Batt Scanlon’s Irish Fiddle Tutor from San Francisco, 1923

An explosion occurred in the publishing of cheap printed teach-yourself tutors for all kinds of musical instruments in the late 19th century in Western Europe and the United States of America, a kind of publishing that had its roots in the 18th century and even earlier and continues to the present.

Typically these printed tutors first presented the rudiments of staff notation (and sometimes tablature), followed by instrument-specific information, graded scales and exercises, advice, tips, etc., and music. Some incorporated a systematic programme of teaching, some were really tune-books prefaced with some starter-level information.

Tutors of this kind were known in Ireland from at least the early 18th century, but they were normally directed at instruments of classical and popular music, and at most contained a few hackneyed Irish traditional tunes. Tutors directed at players of Irish traditional music have been produced mainly in the 20th century, often outside Ireland, and as well as printed publications have included audio, video and online tutorials.

Even earlier however were such tutorial aids as the treatise on the uilleann pipes included in O’Farrell’s Collection of National Irish Music for the Union Pipes (London, 1804) and the opening sections of the book presented here and marked for the Irish fiddle, Batt Scanlon’s The Violin Made Easy and Attractive... Gaelic Collection of Irish Airs, Jigs, Reels, Hornpipes, Marches, etc. (San Francisco, 1923, ITMA copy imperfect).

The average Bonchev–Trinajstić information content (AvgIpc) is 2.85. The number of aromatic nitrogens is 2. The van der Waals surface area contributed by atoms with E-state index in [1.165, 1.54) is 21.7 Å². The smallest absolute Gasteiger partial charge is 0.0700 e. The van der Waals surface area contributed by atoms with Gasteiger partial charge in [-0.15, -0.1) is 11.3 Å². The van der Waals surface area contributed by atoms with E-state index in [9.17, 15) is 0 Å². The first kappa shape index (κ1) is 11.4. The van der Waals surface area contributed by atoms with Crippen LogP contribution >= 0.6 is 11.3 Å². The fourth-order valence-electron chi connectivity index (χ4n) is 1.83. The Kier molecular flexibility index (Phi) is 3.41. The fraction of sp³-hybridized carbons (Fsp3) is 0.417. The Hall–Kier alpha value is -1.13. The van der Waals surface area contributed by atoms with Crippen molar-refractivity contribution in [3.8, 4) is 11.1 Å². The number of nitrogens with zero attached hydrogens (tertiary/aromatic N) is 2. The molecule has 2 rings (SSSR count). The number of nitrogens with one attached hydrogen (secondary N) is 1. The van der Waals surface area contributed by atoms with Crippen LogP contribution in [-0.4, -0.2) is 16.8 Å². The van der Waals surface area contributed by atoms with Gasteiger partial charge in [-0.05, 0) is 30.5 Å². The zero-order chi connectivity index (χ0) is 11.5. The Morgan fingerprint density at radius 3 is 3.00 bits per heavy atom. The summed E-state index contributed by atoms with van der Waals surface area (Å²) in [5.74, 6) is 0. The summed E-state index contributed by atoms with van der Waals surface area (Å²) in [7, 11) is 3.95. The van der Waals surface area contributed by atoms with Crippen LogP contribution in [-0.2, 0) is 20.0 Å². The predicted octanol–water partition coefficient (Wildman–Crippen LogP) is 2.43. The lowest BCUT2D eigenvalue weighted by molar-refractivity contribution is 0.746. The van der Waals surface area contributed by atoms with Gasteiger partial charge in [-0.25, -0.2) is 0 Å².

Batt (Bartholomew?) Scanlon was a Co Kerry music teacher who operated the Scanlon School of Music in downtown San Francisco in the 1920s. He had been a fiddle pupil in Ireland of a noted blind travelling fiddle teacher George Whelan, who had flourished around the 1880s, and he passes on some of his tunes in this volume. Although Carl G. Hardebeck, the blind London-born pianist and organist who specialised in the arrangement of Irish music, states in his preface to Scanlon’s book that Whelan was born in Co Clare and taught in North Kerry, Clare sources state that he taught in Clare but was from Kerry.

Hardly by accident, Scanlon’s book was published in the opening years of the new Irish Free State. It seemed to have been influenced by a Gaelic League spirit and by the publications of his fellow-Munsterman Capt Francis O’Neill of Chicago. Scanlon dedicates the volume to another Irish activist, the famous San Francisco-based priest Rev. Peter C. Yorke.

With thanks to book donor Dr Jimmy O’Brien Moran of Waterford. Do you have a perfect copy of this tutor, or do you have similar Irish music, song or dance tutors? The Archive would welcome their donation or the opportunity to copy them. Readers in California, and in San Francisco in particular, may be able to find further information on Batt Scanlon in local sources; we would also welcome any such information.

NC, GT & MG, 1 April 2010